Magazzino, the new private warehouse art space in the Hudson Valley devoted to Postwar and Contemporary Italian art, will be open to the public by appointment only starting June 28, 2017, with an inaugural presentation that will pay homage to Margherita Stein. Founder of the historic Galleria Christian Stein in Turin, Italy, and one of the pioneers of the Arte Povera movement, Magazzino’s premiere presentation will continue Stein’s legacy in the United States by fostering a renewed dialogue around Postwar Italian art. Located along the Hudson River, in Cold Spring, New York, the new space will display works from the Olnick Spanu Collection, with the mission of researching and supporting further recognition of Postwar and Contemporary Italian art in the United States.The inaugural presentation will display a curated selection of works created by artists whose careers Stein fostered. Born and based in Turin, Margherita Stein assumed the alias “Christian Stein”, borrowing her husband’s first and last name in order to gain acceptance as she embarked on a career as one of the leading Italian gallerists of her time. Between 1966, when the gallery first opened, until 1999, Stein was responsible for supporting artists associated with Spatialism, the Zero Group and most significantly, Arte Povera, bringing early recognition to this movement, first in Italy and Europe, and later in the United States. Continuing this mission, Magazzino’s inaugural presentation and programming aims to further the historical dialogue and research on Italian art, both past and present.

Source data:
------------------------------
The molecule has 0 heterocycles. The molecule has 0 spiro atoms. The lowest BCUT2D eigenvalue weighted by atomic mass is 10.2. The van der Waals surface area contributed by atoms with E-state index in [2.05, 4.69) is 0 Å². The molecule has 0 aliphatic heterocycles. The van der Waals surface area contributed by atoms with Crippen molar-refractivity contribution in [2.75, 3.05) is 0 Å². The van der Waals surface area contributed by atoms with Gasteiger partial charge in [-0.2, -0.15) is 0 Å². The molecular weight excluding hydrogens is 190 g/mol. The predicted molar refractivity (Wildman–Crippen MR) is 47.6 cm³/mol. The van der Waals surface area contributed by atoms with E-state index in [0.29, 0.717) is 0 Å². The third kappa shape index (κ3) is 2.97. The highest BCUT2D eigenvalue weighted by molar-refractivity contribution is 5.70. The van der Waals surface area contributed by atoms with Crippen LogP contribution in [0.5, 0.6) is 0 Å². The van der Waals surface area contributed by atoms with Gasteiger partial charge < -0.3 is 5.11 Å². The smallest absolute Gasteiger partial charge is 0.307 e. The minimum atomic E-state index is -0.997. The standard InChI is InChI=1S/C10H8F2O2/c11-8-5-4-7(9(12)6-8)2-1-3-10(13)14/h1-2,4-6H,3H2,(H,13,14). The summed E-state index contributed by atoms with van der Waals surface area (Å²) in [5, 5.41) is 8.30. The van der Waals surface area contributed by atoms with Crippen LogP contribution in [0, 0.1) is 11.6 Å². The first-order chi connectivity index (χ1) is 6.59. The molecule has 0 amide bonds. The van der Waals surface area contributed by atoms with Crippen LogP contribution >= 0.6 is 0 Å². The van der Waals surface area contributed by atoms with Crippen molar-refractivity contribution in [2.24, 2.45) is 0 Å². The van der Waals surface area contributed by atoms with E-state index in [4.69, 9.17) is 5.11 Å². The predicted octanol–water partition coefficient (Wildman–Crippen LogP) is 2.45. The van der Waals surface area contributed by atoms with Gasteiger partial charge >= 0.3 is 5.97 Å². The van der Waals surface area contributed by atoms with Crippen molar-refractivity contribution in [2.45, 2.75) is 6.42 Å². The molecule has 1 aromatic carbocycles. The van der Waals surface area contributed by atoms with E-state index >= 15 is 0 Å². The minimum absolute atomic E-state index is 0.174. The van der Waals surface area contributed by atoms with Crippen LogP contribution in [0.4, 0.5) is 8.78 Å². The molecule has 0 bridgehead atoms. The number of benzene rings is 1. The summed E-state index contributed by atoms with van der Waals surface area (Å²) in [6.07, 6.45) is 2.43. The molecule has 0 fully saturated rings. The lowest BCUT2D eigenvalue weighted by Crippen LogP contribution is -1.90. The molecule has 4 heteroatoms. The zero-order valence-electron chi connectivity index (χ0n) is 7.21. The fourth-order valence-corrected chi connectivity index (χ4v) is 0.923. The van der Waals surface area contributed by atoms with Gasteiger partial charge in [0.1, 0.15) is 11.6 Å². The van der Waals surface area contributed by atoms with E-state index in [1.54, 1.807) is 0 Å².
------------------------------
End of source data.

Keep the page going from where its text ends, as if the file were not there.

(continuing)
Italian art critic and curator, Germano Celant, coined the phrase “Arte Povera” for his celebrated 1967 exhibition in Genova. Meaning “poor art” in Italian, the phrase grew out of the radical stance artists were taking in response to their dissatisfaction with the values established by political, industrial and cultural institutions. The movement features impressive sculptural installations, illustrating artists’ preoccupation with history and myth and their preference for humble, often ephemeral materials. These young Italians opposed the commercialization of the art object and aimed to eradicate the boundaries between media as well as between nature and art. Stein was active in the creation of the movement and participated in the debates these artists held on the changes that were taking place in contemporary art. Her commitment to their vision has proven to be an essential part of the history of Arte Povera. Based on Stein’s legacy, the inaugural display at Magazzino will showcase over four decades of historic works by artists including Giovanni Anselmo, Alighiero Boetti, Pier Paolo Calzolari, Luciano Fabro, Jannis Kounellis, Mario Merz, Marisa Merz, Giulio Paolini, Giuseppe Penone, Michelangelo Pistoletto, and Gilberto Zorio.